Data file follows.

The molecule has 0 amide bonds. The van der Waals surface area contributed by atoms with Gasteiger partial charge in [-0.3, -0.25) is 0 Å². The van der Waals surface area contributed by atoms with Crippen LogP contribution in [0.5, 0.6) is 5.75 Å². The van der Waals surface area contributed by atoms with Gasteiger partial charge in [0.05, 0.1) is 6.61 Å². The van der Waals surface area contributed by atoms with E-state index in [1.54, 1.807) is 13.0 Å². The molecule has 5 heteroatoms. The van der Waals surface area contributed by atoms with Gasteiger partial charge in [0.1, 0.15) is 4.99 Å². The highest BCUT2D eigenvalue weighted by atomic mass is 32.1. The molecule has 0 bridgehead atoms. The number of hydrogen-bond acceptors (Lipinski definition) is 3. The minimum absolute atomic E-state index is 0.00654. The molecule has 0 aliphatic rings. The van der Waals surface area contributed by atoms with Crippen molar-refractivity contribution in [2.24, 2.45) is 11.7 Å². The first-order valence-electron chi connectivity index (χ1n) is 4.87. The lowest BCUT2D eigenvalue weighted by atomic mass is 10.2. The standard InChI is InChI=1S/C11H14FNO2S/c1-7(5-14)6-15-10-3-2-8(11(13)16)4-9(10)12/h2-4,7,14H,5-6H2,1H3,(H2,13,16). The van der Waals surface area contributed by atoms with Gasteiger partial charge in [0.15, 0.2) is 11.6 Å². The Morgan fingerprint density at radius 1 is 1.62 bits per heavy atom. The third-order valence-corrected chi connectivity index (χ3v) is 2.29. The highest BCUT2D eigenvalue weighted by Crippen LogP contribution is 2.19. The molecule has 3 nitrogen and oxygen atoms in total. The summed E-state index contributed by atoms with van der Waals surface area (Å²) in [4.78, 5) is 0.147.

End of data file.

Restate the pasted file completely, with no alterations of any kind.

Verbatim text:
The molecule has 0 amide bonds. The van der Waals surface area contributed by atoms with Gasteiger partial charge in [-0.3, -0.25) is 0 Å². The van der Waals surface area contributed by atoms with Crippen LogP contribution in [0.5, 0.6) is 5.75 Å². The van der Waals surface area contributed by atoms with Gasteiger partial charge in [0.05, 0.1) is 6.61 Å². The van der Waals surface area contributed by atoms with E-state index in [1.54, 1.807) is 13.0 Å². The molecule has 5 heteroatoms. The van der Waals surface area contributed by atoms with Gasteiger partial charge in [0.1, 0.15) is 4.99 Å². The highest BCUT2D eigenvalue weighted by atomic mass is 32.1. The molecule has 0 bridgehead atoms. The number of hydrogen-bond acceptors (Lipinski definition) is 3. The minimum absolute atomic E-state index is 0.00654. The molecule has 0 aliphatic rings. The van der Waals surface area contributed by atoms with Crippen molar-refractivity contribution in [2.24, 2.45) is 11.7 Å². The first-order valence-electron chi connectivity index (χ1n) is 4.87. The lowest BCUT2D eigenvalue weighted by atomic mass is 10.2. The standard InChI is InChI=1S/C11H14FNO2S/c1-7(5-14)6-15-10-3-2-8(11(13)16)4-9(10)12/h2-4,7,14H,5-6H2,1H3,(H2,13,16). The van der Waals surface area contributed by atoms with Gasteiger partial charge in [0.15, 0.2) is 11.6 Å². The Morgan fingerprint density at radius 1 is 1.62 bits per heavy atom. The third-order valence-corrected chi connectivity index (χ3v) is 2.29. The highest BCUT2D eigenvalue weighted by Crippen LogP contribution is 2.19. The molecule has 3 nitrogen and oxygen atoms in total. The summed E-state index contributed by atoms with van der Waals surface area (Å²) in [4.78, 5) is 0.147.